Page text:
HC Deb 03 July 1913 vol 54 cc2173-5

asked the Chief Secretary whether a vote of subscribers to the Irish Constabulary Force Fund was taken in 1893, when, for reasons then existing, the proposal to wind up the fund was defeated; and if he will say why a vote is not taken now when those reasons no longer exist and when more than 90 per cent. of the subscribers desire the fund to be wound up?


As I have already stated, this fund was created by Statute for the benefit of widows and orphans of subscribers, and ought not to be diverted from that purpose unless it can be shown that owing to change of circumstances the original trusts cannot properly be executed. The matter is not one to be determined by the votes of the existing subscribers.


asked the Chief Secretary whether, when conceding a partial inquiry into the administration of the Irish Constabulary Force Fund in response to the complaints of the subscribers, he consulted those subscribers as to the character, scope, and object of the inquiry; if not, on what grounds the usual practice in dealing with public servants was departed from in this case; and how and when it is proposed to deal with the many matters of complaint which the investigations of an actuary do not reach?


The inquiry which is in progress into the state of the Constabulary Force Fund is an actuarial one, and there was, therefore, no necessity for consulting the subscribers as to its scope. Any complaints with regard to the administration of the fund which may be made will receive careful consideration.


May I ask what consideration the right hon. Gentleman is giving at the present time to the almost universal complaints of this body?


I am not conscious at all of "almost universal complaints."


asked the Chief Secretary whether he will specify the enactment, if any, supposed to give power to pay to the widow and children of a non-lapsed subscriber to the Irish Constabulary Force Fund less than the subscriber paid into that fund?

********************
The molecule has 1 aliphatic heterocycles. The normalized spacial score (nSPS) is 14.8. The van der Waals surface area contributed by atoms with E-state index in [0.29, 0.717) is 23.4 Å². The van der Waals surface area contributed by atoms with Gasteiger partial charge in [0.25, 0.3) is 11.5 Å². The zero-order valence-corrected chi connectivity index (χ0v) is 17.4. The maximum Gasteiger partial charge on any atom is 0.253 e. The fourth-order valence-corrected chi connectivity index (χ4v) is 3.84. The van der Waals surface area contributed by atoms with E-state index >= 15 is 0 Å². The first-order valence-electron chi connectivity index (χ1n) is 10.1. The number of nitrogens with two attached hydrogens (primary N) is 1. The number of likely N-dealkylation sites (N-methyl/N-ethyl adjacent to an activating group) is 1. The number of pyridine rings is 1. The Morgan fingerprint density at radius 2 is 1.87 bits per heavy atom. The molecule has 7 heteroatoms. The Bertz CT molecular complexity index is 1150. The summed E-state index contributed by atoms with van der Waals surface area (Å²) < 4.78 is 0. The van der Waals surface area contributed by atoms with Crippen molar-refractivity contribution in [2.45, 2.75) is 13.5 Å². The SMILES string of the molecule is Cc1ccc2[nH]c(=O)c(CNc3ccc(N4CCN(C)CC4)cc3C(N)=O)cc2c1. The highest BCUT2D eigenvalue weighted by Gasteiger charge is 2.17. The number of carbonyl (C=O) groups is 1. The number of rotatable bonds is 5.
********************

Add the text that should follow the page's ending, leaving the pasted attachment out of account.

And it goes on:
The scale of gratuities. to widows and children is not fixed by any Statute, but by the rules framed under the authority of the Statutes governing the fund. Every gratuity is paid in strict accordance with these rules. Gratuities are, as a rule, far in excess of the amount contributed to the fund by the deceased subscriber. In some few cases, when a deceased subscriber only leaves unmarried daughters over eighteen years of age, without a mother, the amount of the Grant may happen to be less than the amount subscribed.


asked whether the practice of paying out of the Irish Constabulary Force Fund rewards for meritorious service was introduced by Inspector-General Sir John Stewart Wood; whether this officer was afterwards dismissed for insubordination; and whether there is any statutory authority for the system introduced by him of paying such rewards out of the contributions of the men?


The Act of 1836, which created the fund, provided for the payment of rewards out of it. Sir John Stewart Wood was not dismissed. He retired in 1876, owing to ill-health, after many years of good service, and was awarded the highest pension possible.

12. Mr. GIN NELL

asked the Chief Secretary if he will specify the authority under which, when the Irish Constabulary Force Fund was divided into two branches, one source of revenue, till then subject to the trusts to which the benefit branch is now subject, was cut off from that branch and transferred to the reward branch?


The separation of the receipts from fines and penalties from the receipts arising from deductions from pay and pensions was made under the authority of and in the circumstances explained to Parliament by Treasury Minute of 20th February, 1891. It was one of the conditions under which Parliament was asked to Vote £150,000 for the benefit branch of the fund. By this division the benefit branch of the fund gained, being saved all liability for payment of bounties and rewards, which, prior to 1891, were a charge against the assets of the whole fund.


asked the Chief Secretary if he will state the gross assets of the Irish Constabulary Force Fund on the appointment of Colonel Hillier to the Inspector-Generalship in 1876, and at the end of his term of office, respectively; whether the insolvency of the fund was the result of the practice introduced by him of making grants out of it to head constables on promotion to district inspectorships; and will he state the statutory authority, if any, for the practice?


The amounts to the credit of the fund on 1st April, 1876, were: Stock, £59,047, and balance on Current Account, £7,170; and on the 1st April, 1882, the amounts were: Stock £90,533, and balance on Current Account, £1,666. The answer to the second paragraph of the question is in the negative. As I have already informed the hon. Member, these payments were made in accordance with the Rules of the fund approved by the Lord Lieutenant under Section 9 of the Constabulary Force (Ireland) Act, 1866.